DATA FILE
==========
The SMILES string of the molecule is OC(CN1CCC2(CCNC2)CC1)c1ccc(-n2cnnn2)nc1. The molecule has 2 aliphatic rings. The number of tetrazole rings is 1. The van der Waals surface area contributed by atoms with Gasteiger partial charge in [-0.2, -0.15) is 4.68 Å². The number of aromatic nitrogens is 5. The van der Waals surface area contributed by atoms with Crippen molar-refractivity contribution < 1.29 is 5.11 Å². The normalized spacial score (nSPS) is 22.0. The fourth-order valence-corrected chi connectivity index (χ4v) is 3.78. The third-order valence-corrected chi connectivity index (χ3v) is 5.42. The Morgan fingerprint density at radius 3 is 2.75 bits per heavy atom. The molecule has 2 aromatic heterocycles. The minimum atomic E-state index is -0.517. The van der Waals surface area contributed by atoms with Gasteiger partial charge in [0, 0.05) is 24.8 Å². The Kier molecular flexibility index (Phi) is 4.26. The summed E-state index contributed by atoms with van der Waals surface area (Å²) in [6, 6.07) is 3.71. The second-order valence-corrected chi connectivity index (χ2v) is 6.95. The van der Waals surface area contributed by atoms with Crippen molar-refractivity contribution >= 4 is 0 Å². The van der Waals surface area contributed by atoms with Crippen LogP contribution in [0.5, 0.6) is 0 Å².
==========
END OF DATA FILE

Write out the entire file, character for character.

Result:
The SMILES string of the molecule is OC(CN1CCC2(CCNC2)CC1)c1ccc(-n2cnnn2)nc1. The molecule has 2 aliphatic rings. The number of tetrazole rings is 1. The van der Waals surface area contributed by atoms with Gasteiger partial charge in [-0.2, -0.15) is 4.68 Å². The number of aromatic nitrogens is 5. The van der Waals surface area contributed by atoms with Crippen molar-refractivity contribution < 1.29 is 5.11 Å². The normalized spacial score (nSPS) is 22.0. The fourth-order valence-corrected chi connectivity index (χ4v) is 3.78. The third-order valence-corrected chi connectivity index (χ3v) is 5.42. The Morgan fingerprint density at radius 3 is 2.75 bits per heavy atom. The molecule has 2 aromatic heterocycles. The minimum atomic E-state index is -0.517. The van der Waals surface area contributed by atoms with Gasteiger partial charge in [0, 0.05) is 24.8 Å². The Kier molecular flexibility index (Phi) is 4.26. The summed E-state index contributed by atoms with van der Waals surface area (Å²) in [6, 6.07) is 3.71. The second-order valence-corrected chi connectivity index (χ2v) is 6.95. The van der Waals surface area contributed by atoms with Crippen molar-refractivity contribution >= 4 is 0 Å². The van der Waals surface area contributed by atoms with Crippen LogP contribution in [0.5, 0.6) is 0 Å².